Australian jobs fall for first time in 20 years

The Australian economy officially shed 53,700 part-time jobs in December and suffered a net loss of 100 jobs during the course of 2011, marking a turning point as corporate restructuring and job shedding accelerates. The 2011 contraction was the first since the recession of the early 1990s, when official unemployment rose to 9 percent.

Almost 40,000 jobs were eliminated in the final two months of 2011, the biggest two-month fall in more than a decade. In the year to November, almost 44,000 jobs disappeared in manufacturing, and more than 28,000 in retailing.

Claims of a ‘recovery’ in 2010, when the employment total rose after the 2008-09 global crisis, have given way to warnings of deteriorating conditions and evaporating business and consumer confidence.

On its front page last Friday, the Australian Financial Review warned of a “jobs recession” with “global instability and weak conditions bearing down heavily on the labour market” producing “a grim prospect for school leavers and thousands of workers in finance, manufacturing and other embattled industries.” In a further sign of a deeper slump, Toyota yesterday announced the loss of 350 jobs.

The official unemployment rate remained at 5.2 percent in December, but only because of a 0.3 percent fall in the labour force participation rate (a fall in the number of working-age people working or looking for a job) to 65.2 percent, the lowest rate since 2007.

The participation rate fall is likely due to increasing numbers of workers giving up their search for a job, becoming so-called “discouraged workers.” Such outcomes demonstrate how deceptive the official figures are—an unchanged participation rate would have produced an official unemployment rate of 5.6 percent, the worst since the early 1990s.

According to the Australian Bureau of Statistics, December’s 53,700 fall in part-time jobs was partly offset by 24,500 ‘new’ full-time jobs. The increase in full-time work is no silver lining. The fact that employees worked 5.6 million more hours in December than in November (about two more hours per worker) indicates that employers are cutting back their part-time and casual staff in order to wring more hours out of their full-time employees, often through unpaid overtime.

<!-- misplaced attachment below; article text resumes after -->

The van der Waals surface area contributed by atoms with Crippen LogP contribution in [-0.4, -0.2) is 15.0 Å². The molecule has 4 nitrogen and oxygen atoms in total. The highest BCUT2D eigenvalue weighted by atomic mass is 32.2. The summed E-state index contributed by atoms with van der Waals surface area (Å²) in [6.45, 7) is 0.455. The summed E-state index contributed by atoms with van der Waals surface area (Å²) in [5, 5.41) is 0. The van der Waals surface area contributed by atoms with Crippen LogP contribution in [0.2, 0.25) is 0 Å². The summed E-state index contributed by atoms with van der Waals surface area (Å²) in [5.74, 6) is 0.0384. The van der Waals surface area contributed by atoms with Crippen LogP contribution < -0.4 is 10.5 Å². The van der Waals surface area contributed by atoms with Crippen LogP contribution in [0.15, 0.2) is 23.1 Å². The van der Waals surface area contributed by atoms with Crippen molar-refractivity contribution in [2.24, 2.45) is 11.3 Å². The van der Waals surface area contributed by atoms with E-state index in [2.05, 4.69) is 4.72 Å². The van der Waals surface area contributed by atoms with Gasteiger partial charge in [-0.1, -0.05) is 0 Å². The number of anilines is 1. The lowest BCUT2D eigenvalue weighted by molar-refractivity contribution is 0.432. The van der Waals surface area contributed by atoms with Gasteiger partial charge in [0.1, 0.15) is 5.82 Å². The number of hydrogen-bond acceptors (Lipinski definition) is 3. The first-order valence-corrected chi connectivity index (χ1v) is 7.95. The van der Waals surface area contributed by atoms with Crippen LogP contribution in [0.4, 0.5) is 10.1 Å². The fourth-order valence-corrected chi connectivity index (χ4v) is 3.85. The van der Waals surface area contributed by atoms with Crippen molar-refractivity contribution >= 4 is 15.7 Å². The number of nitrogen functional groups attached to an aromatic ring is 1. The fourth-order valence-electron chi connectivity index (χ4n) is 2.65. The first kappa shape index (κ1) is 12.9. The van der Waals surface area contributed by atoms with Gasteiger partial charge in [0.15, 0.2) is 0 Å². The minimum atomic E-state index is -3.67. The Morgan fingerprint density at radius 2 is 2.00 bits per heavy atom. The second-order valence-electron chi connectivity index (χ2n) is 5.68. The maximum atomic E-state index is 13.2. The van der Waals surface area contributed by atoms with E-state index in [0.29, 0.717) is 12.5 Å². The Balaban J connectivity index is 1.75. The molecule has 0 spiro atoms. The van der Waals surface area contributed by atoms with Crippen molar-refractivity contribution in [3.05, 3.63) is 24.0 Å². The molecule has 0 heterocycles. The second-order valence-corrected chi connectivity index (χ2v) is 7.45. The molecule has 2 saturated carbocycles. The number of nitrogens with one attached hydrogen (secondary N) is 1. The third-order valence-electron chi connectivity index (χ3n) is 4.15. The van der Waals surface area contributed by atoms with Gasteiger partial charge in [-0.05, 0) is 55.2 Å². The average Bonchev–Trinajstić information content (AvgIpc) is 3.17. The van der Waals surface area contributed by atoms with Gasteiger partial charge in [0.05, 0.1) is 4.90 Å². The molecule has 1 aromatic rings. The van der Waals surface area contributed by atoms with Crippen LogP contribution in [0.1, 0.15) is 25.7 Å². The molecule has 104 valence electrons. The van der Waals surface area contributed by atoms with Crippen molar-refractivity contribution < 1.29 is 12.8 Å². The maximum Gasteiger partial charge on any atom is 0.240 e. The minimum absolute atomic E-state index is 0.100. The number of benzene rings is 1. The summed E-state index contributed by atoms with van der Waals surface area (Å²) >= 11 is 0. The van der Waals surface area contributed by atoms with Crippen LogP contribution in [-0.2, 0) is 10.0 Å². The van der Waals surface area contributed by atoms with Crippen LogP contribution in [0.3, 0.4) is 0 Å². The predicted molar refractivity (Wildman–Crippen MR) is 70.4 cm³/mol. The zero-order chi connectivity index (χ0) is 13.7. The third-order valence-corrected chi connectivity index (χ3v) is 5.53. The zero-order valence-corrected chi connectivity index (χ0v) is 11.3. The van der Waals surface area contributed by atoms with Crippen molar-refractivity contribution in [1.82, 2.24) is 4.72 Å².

Merrill Lynch chief economist Saul Eslake predicted an official jobless rate of 6 percent by the end of the year and stagnation across most of the economy, “outside of the resources sector and those areas dependent on it.” The mining sector employs just 2 percent of workers.

Amid reports of thousands of jobs to be eliminated by the banks and other finance houses, City Index chief economist Peter Esho said “financial institutions, particularly banks, are preparing the market for large job losses and when the participation rate changes, there could be a double whammy effect on the level of unemployment.”

The fact that retail employment declined in December (traditionally the busiest shopping month) underscores the weakness of consumer demand and indicates broad nervousness about 2012. Retail turnover was flat in November, reflecting not only higher unemployment but a rise in online purchases from overseas under conditions of a relatively high Australian dollar.